The Stoa Poikele or 'Painted Stoa' is situated to the north of Adrianou (Hadrian's Street), beyond the Panathenaic way and Eridanos stream, and therefore outside the present boundaries of the Agora.
It can be seen through the fence from the terrace of one of the kafeneia. The Painted Stoa has been discovered relatively recently, in 1981, and only its west corner has so far been exposed.
The adjacent building plots will have to be expropriated before excavations can be continued.
The exposed west corner shows that the Painted Stoa was 12.5 m deep and, if the usual proportions were followed, it will prove it to be at least 36 m long.
The exterior columns were in the Doric order, the interior ones in the Ionic order. The Stoa was built out of beautifully hewn and carefully fitted limestone ashlar, with details (such as the Ionic capitals) in marble. Its construction date is 475-450 BC.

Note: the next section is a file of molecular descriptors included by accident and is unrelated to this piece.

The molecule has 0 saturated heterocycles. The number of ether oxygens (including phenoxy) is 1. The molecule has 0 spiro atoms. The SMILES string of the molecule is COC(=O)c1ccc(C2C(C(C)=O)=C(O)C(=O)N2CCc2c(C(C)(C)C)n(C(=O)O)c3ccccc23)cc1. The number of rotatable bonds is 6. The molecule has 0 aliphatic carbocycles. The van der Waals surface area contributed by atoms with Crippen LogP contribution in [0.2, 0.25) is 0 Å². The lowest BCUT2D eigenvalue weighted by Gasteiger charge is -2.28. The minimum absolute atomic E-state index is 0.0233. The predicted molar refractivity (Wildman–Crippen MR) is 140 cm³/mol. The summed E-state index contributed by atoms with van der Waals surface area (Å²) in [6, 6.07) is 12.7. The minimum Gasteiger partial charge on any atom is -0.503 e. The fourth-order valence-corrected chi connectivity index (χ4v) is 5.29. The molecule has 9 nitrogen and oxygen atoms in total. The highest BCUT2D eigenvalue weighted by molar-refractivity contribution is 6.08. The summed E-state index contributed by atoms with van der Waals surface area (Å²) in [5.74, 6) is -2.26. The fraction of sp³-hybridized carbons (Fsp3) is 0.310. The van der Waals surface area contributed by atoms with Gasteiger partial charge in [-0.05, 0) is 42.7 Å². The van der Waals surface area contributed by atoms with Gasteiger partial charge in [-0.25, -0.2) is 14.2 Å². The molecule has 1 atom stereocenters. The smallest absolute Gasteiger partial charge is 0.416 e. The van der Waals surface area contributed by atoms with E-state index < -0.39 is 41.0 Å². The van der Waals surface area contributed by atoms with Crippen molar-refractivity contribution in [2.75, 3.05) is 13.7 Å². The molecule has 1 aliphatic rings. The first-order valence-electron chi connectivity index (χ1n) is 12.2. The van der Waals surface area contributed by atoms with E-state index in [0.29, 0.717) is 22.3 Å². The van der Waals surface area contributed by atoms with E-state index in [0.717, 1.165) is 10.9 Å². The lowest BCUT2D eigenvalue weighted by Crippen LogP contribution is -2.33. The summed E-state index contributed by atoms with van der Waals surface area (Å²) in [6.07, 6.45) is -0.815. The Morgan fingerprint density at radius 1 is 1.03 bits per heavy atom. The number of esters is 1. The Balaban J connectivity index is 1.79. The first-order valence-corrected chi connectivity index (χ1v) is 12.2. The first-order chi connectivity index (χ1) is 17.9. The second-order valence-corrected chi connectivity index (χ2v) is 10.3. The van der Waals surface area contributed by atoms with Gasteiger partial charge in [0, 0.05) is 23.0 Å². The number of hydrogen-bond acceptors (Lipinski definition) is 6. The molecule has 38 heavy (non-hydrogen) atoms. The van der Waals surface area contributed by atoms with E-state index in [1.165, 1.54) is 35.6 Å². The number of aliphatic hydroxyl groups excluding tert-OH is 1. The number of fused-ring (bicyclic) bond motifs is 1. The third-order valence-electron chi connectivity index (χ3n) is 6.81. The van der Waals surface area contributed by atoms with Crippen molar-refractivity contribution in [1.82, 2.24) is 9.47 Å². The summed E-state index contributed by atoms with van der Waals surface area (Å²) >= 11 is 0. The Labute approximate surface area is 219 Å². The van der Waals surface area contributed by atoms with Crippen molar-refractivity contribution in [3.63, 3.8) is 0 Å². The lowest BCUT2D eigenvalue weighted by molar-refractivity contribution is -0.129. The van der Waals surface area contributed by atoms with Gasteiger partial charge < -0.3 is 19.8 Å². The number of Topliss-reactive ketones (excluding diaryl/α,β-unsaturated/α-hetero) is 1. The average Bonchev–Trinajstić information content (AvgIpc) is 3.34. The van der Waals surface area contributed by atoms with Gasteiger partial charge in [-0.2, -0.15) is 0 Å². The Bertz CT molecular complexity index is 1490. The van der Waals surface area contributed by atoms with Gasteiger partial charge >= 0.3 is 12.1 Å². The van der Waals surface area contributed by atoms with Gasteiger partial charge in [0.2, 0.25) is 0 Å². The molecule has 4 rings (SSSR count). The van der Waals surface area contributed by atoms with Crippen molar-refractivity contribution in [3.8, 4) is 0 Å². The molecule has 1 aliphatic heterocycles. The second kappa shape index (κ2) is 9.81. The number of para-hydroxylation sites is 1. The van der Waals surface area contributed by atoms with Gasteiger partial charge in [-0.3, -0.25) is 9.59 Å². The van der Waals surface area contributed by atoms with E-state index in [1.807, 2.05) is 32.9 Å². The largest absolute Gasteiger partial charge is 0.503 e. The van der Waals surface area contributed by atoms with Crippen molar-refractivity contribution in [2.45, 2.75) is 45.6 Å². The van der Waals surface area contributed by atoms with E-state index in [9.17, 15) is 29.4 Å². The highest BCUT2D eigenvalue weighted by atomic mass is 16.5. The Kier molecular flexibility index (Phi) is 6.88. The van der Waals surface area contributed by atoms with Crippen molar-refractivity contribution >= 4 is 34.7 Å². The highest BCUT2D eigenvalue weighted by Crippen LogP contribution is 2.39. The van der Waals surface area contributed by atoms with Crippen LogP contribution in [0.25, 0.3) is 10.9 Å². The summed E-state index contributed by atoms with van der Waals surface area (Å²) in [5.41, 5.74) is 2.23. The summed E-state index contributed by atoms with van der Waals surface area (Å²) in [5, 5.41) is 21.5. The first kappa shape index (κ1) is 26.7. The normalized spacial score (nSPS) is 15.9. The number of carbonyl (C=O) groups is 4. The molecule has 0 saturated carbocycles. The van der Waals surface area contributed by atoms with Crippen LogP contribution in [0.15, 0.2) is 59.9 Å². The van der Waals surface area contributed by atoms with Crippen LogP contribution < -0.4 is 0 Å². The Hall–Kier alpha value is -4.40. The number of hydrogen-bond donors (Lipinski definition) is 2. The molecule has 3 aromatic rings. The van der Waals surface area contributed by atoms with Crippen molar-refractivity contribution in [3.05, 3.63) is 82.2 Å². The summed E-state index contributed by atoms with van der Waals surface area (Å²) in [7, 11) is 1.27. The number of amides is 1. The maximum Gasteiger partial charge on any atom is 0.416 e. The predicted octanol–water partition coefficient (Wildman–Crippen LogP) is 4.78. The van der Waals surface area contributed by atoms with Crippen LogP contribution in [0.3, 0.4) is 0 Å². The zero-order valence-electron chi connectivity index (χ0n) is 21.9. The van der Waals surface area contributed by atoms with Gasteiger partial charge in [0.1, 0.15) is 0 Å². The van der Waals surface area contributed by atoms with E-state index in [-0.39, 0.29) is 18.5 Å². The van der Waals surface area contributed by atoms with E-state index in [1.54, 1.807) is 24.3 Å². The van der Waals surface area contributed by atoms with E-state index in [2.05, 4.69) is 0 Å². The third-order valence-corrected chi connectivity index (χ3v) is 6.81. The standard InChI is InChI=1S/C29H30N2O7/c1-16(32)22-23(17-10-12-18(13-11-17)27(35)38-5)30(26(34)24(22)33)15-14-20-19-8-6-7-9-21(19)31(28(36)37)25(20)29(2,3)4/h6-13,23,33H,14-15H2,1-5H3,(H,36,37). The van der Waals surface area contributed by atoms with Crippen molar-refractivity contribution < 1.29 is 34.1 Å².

The Athenians of Classical times initially called the Stoa 'Peisianaktios' after the person who built it, Peisianax, the brother-in-law of the statesman Kimon. It was one of the most famous buildings of ancient Athens.
On its walls hung wooden panels with paintings of mythical and historical battle scenes by the most admired Classical painters: Polygnotos, Mikon and Panainos (the brother of the sculptor Pheidias).
By the late 4th century AD these paintings had been removed, but they were still there at the time of Pausanias' visit (in the 2nd century AD), to whom we owe a detailed description:
Cape Sounion, Ancient Corinth, Delphi & Ossios Lukas, Drama, Florina, Greneva, Chalkidiki, Imathia, Kastoria, Kavala, Kozani, Meteora, Mt. Athos, Mycenaea, Naufplion, Olympia, Pella and Vergina, Phillipi & Kavala, Dion & Mt Olympus, Sparta & Mystras, The Mani and Monemvasia, Thessaloniki,
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